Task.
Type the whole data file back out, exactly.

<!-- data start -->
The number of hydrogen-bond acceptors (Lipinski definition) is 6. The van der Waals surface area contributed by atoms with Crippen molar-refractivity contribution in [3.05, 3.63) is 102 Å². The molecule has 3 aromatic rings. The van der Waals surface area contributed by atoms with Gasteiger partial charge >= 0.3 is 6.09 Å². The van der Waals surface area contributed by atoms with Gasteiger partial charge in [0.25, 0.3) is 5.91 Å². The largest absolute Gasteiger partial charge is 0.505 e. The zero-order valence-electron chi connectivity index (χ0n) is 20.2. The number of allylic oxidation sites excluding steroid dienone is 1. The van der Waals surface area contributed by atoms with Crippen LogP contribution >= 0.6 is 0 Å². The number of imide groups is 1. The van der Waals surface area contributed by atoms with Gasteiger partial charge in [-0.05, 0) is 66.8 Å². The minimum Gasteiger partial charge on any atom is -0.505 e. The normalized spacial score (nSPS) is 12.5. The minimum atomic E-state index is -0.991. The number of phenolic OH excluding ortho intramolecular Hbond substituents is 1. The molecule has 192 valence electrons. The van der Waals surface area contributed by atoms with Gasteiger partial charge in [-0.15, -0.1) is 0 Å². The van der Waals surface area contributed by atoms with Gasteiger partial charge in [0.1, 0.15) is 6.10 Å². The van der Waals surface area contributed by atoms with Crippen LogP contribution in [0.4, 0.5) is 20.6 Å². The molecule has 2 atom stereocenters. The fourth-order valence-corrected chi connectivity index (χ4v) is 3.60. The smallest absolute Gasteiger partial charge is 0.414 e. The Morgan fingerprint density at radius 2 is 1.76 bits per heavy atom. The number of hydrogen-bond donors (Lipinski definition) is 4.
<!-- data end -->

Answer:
The number of hydrogen-bond acceptors (Lipinski definition) is 6. The van der Waals surface area contributed by atoms with Crippen molar-refractivity contribution in [3.05, 3.63) is 102 Å². The molecule has 3 aromatic rings. The van der Waals surface area contributed by atoms with Gasteiger partial charge >= 0.3 is 6.09 Å². The van der Waals surface area contributed by atoms with Gasteiger partial charge in [0.25, 0.3) is 5.91 Å². The largest absolute Gasteiger partial charge is 0.505 e. The zero-order valence-electron chi connectivity index (χ0n) is 20.2. The number of allylic oxidation sites excluding steroid dienone is 1. The van der Waals surface area contributed by atoms with Crippen LogP contribution >= 0.6 is 0 Å². The number of imide groups is 1. The van der Waals surface area contributed by atoms with Gasteiger partial charge in [-0.05, 0) is 66.8 Å². The minimum Gasteiger partial charge on any atom is -0.505 e. The normalized spacial score (nSPS) is 12.5. The minimum atomic E-state index is -0.991. The number of phenolic OH excluding ortho intramolecular Hbond substituents is 1. The molecule has 192 valence electrons. The van der Waals surface area contributed by atoms with Gasteiger partial charge in [-0.15, -0.1) is 0 Å². The van der Waals surface area contributed by atoms with Gasteiger partial charge in [0.1, 0.15) is 6.10 Å². The van der Waals surface area contributed by atoms with Crippen LogP contribution in [0.4, 0.5) is 20.6 Å². The molecule has 2 atom stereocenters. The fourth-order valence-corrected chi connectivity index (χ4v) is 3.60. The smallest absolute Gasteiger partial charge is 0.414 e. The Morgan fingerprint density at radius 2 is 1.76 bits per heavy atom. The number of hydrogen-bond donors (Lipinski definition) is 4.